This threat to the heart of the community must be addressed immediately and dramatically. Jesus reinforces his teaching with a Jeremiah-like symbolic action, taking a child, the lowest status person in the household, and teaching from a seated position, a sure sign to pay attention! “Whoever welcomes one such child in my name welcomes me, and whoever welcomes me welcomes not me but the one who sent me” (Mark 9:37). The one named “the Son of God” (Mark 1:1) shows no partiality; this is how both the new community and “the commons” are built.
One of the barriers to taking the notion of “the commons” seriously was removed in 2009 when Elinor Ostrom of the University of Indiana became the first woman to win the Nobel Prize for Economics. It had been assumed that Garret Hardin’s 1968 essay, “The Tragedy of the Commons” (Science, December 13, 1968, pp. 1243-1248), had established once and for all that in the contemporary world, any notions of an economic commons could not work, for shared land would inevitably be degraded. By her research in the sharing of grazing land by Swiss farmers with rules dating back to 1517, as well as work in Kenya, Nepal, Turkey, and even Los Angeles, Ostrom discovered a nearly forgotten, but rich vein of cooperation that has never disappeared (Jay Walljasper, ed., All That We Share: A Field Guide to the Commons, New York: New Press, 2010, p. 23).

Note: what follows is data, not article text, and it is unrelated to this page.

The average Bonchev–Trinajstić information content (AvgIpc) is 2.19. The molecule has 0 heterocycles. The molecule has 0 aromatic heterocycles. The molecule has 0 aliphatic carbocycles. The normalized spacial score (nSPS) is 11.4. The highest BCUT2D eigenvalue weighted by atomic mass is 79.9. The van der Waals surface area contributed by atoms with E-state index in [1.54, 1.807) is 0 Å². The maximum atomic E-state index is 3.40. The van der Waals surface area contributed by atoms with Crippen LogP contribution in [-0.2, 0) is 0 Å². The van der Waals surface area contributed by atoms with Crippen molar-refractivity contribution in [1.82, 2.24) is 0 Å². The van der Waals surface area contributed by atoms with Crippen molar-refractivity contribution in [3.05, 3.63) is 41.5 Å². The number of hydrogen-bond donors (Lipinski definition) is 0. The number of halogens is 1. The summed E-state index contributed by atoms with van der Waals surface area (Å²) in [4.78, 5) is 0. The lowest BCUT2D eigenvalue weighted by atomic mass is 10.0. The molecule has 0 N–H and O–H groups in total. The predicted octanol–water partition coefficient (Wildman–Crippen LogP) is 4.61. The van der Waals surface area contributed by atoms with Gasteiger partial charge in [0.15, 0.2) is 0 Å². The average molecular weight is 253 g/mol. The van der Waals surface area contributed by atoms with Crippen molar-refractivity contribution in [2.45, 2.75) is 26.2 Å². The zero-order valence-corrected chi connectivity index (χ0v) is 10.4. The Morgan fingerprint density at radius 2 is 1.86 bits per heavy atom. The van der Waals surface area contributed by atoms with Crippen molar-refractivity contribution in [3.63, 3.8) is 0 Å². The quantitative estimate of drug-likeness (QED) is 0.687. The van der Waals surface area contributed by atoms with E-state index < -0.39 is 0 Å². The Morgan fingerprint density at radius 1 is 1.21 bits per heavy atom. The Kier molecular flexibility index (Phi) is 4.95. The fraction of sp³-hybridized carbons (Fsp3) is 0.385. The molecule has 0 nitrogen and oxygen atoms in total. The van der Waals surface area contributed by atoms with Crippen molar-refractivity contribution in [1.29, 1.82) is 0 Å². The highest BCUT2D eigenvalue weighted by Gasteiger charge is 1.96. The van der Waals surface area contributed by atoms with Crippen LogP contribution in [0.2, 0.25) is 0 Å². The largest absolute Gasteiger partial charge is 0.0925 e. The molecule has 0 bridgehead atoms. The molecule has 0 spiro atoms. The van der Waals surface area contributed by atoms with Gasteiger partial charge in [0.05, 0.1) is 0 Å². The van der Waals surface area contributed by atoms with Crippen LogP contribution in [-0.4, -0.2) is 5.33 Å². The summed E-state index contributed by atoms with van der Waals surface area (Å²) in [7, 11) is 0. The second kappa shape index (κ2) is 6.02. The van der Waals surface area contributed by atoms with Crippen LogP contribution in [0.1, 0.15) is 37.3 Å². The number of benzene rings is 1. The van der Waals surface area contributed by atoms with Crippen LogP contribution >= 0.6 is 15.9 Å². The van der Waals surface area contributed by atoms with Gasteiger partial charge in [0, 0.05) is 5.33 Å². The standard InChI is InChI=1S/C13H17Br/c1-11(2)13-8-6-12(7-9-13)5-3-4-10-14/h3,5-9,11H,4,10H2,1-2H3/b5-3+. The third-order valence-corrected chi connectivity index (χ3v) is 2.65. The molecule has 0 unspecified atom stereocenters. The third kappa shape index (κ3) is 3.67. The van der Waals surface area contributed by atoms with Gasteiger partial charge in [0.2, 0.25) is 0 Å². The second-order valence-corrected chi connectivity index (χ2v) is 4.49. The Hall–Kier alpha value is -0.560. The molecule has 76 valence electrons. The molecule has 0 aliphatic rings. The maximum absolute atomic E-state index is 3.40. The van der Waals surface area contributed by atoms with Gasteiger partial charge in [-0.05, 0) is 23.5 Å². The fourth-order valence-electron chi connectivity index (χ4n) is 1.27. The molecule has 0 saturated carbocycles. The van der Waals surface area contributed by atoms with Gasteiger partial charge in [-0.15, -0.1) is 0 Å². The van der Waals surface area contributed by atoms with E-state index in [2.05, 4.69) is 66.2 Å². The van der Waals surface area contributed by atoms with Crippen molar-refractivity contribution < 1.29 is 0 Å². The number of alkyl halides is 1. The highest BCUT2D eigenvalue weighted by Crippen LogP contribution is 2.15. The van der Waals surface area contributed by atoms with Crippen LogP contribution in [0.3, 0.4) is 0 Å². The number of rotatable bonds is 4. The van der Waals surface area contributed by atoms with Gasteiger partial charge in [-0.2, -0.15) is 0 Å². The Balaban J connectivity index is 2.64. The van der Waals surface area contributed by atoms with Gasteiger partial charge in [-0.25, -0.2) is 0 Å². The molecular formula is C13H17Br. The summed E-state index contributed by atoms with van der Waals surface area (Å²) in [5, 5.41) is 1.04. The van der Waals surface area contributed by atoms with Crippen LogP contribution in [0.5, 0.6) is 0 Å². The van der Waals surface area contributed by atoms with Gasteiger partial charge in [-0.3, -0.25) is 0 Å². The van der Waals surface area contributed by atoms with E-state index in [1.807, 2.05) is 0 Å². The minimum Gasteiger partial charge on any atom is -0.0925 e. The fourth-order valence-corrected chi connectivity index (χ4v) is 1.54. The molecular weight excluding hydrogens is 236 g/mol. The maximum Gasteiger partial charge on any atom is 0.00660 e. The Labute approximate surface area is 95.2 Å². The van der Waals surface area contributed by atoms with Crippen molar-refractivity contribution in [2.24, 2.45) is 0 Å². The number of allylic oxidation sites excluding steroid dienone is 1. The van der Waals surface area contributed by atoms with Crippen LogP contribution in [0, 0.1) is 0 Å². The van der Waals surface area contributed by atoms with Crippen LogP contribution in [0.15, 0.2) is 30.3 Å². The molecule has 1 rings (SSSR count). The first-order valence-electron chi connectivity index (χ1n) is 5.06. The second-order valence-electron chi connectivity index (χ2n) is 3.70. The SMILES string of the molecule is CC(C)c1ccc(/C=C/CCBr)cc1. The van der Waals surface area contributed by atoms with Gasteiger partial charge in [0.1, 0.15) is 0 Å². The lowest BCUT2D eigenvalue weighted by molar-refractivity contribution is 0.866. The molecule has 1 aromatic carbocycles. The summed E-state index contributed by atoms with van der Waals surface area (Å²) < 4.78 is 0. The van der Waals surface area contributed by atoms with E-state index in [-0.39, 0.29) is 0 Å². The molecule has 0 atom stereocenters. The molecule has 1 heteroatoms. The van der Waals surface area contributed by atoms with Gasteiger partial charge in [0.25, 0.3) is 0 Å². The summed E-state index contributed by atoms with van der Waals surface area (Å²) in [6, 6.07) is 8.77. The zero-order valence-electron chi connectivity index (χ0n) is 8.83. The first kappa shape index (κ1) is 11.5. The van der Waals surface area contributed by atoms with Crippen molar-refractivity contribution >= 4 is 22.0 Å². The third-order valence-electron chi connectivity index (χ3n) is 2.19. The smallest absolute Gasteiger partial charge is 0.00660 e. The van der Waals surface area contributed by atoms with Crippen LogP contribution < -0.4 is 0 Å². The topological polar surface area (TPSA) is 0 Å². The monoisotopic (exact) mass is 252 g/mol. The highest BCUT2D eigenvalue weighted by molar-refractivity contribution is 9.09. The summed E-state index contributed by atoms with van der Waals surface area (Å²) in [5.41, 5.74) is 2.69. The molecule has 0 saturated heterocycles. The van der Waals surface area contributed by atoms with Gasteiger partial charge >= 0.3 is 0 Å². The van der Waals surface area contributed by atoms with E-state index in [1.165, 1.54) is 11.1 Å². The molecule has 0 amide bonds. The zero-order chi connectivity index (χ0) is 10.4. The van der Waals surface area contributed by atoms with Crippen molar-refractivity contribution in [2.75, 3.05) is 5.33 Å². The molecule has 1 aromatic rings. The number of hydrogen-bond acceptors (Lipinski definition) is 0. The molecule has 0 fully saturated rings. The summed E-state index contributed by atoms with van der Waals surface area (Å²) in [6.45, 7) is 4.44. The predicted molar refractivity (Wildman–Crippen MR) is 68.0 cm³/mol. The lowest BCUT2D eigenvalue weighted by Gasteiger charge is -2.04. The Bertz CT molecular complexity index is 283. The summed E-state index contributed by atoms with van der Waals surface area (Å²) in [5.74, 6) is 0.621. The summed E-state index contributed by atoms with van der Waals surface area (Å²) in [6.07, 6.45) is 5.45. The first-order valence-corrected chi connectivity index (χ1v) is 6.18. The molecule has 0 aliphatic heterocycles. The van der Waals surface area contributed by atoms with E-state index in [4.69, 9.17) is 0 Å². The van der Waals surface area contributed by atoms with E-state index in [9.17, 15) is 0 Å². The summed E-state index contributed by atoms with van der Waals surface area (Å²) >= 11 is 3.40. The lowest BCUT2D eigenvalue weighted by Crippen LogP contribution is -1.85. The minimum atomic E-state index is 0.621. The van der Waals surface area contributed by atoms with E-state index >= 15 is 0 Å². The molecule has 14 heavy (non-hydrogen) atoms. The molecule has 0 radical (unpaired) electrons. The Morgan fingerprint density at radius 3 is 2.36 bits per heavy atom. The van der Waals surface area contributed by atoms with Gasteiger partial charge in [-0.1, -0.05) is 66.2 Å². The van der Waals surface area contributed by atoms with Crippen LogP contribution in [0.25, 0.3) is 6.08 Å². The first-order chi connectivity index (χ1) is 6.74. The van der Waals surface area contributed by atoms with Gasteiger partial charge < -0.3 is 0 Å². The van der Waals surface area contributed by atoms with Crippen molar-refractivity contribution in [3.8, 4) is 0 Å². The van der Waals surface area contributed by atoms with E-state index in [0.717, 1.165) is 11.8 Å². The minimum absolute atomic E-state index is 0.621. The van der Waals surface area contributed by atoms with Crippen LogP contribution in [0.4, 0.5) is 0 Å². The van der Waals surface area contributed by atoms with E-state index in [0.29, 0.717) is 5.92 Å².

Ostrom’s work confirms earlier work by economists such as Marcell Mauss (The Gift: Forms and Functions of Exchange in Archaic Societies, New York: Norton, 1967) that helps us to see that economic competition and the cash nexus as the basis of all relationships is far too narrow a lens with which to look at the world. Even the strange-seeming potlatch of North Pacific coast “first peoples” was at root an attempt to spur cooperative interdependence by reducing inequalities in wealth (Lewis Hyde, The Gift: Imagination and the Erotic Life of Property, New York: Vintage, 1979, p. 9). This does not seem so far removed from the biblical notion of Jubilee described in Leviticus 25, and continued with Jesus.
Originally written by Tom Mundahl in 2012.
Lutheran Church of the Reformation
St. Louis Park, MN